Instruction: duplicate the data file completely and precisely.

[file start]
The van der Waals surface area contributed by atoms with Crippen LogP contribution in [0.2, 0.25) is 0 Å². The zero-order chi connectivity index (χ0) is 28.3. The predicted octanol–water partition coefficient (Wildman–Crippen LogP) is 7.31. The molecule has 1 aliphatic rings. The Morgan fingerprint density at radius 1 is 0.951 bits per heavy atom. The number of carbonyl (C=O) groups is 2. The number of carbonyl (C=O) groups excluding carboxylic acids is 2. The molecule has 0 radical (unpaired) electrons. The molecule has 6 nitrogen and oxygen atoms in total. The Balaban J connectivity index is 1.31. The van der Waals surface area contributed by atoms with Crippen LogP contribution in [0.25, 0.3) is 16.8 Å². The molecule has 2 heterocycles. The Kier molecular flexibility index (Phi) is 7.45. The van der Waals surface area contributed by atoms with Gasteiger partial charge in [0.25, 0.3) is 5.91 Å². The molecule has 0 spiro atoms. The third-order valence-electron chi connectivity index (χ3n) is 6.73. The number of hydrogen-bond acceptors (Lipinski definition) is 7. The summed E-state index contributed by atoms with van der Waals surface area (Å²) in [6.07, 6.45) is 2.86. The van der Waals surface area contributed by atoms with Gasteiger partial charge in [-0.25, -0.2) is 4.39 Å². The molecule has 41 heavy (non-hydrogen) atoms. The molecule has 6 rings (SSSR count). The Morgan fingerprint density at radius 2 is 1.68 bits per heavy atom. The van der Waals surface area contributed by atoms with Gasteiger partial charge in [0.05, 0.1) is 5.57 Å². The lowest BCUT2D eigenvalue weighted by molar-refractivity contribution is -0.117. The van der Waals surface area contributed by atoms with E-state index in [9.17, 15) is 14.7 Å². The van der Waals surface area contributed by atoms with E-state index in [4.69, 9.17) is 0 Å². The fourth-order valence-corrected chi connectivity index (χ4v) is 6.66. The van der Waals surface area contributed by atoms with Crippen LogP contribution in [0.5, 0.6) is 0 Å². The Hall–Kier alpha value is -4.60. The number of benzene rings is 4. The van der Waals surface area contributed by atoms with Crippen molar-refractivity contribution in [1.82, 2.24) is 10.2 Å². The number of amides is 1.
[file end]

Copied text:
The van der Waals surface area contributed by atoms with Crippen LogP contribution in [0.2, 0.25) is 0 Å². The zero-order chi connectivity index (χ0) is 28.3. The predicted octanol–water partition coefficient (Wildman–Crippen LogP) is 7.31. The molecule has 1 aliphatic rings. The Morgan fingerprint density at radius 1 is 0.951 bits per heavy atom. The number of carbonyl (C=O) groups is 2. The number of carbonyl (C=O) groups excluding carboxylic acids is 2. The molecule has 0 radical (unpaired) electrons. The molecule has 6 nitrogen and oxygen atoms in total. The Balaban J connectivity index is 1.31. The van der Waals surface area contributed by atoms with Crippen LogP contribution in [0.25, 0.3) is 16.8 Å². The molecule has 2 heterocycles. The Kier molecular flexibility index (Phi) is 7.45. The van der Waals surface area contributed by atoms with Gasteiger partial charge in [0.25, 0.3) is 5.91 Å². The molecule has 0 spiro atoms. The third-order valence-electron chi connectivity index (χ3n) is 6.73. The number of hydrogen-bond acceptors (Lipinski definition) is 7. The summed E-state index contributed by atoms with van der Waals surface area (Å²) in [6.07, 6.45) is 2.86. The van der Waals surface area contributed by atoms with Gasteiger partial charge in [-0.25, -0.2) is 4.39 Å². The molecule has 41 heavy (non-hydrogen) atoms. The molecule has 6 rings (SSSR count). The Morgan fingerprint density at radius 2 is 1.68 bits per heavy atom. The van der Waals surface area contributed by atoms with Gasteiger partial charge in [0.05, 0.1) is 5.57 Å². The lowest BCUT2D eigenvalue weighted by molar-refractivity contribution is -0.117. The van der Waals surface area contributed by atoms with E-state index in [9.17, 15) is 14.7 Å². The van der Waals surface area contributed by atoms with E-state index in [4.69, 9.17) is 0 Å². The fourth-order valence-corrected chi connectivity index (χ4v) is 6.66. The van der Waals surface area contributed by atoms with Crippen LogP contribution in [0.5, 0.6) is 0 Å². The Hall–Kier alpha value is -4.60. The number of benzene rings is 4. The van der Waals surface area contributed by atoms with Crippen molar-refractivity contribution in [1.82, 2.24) is 10.2 Å². The number of amides is 1.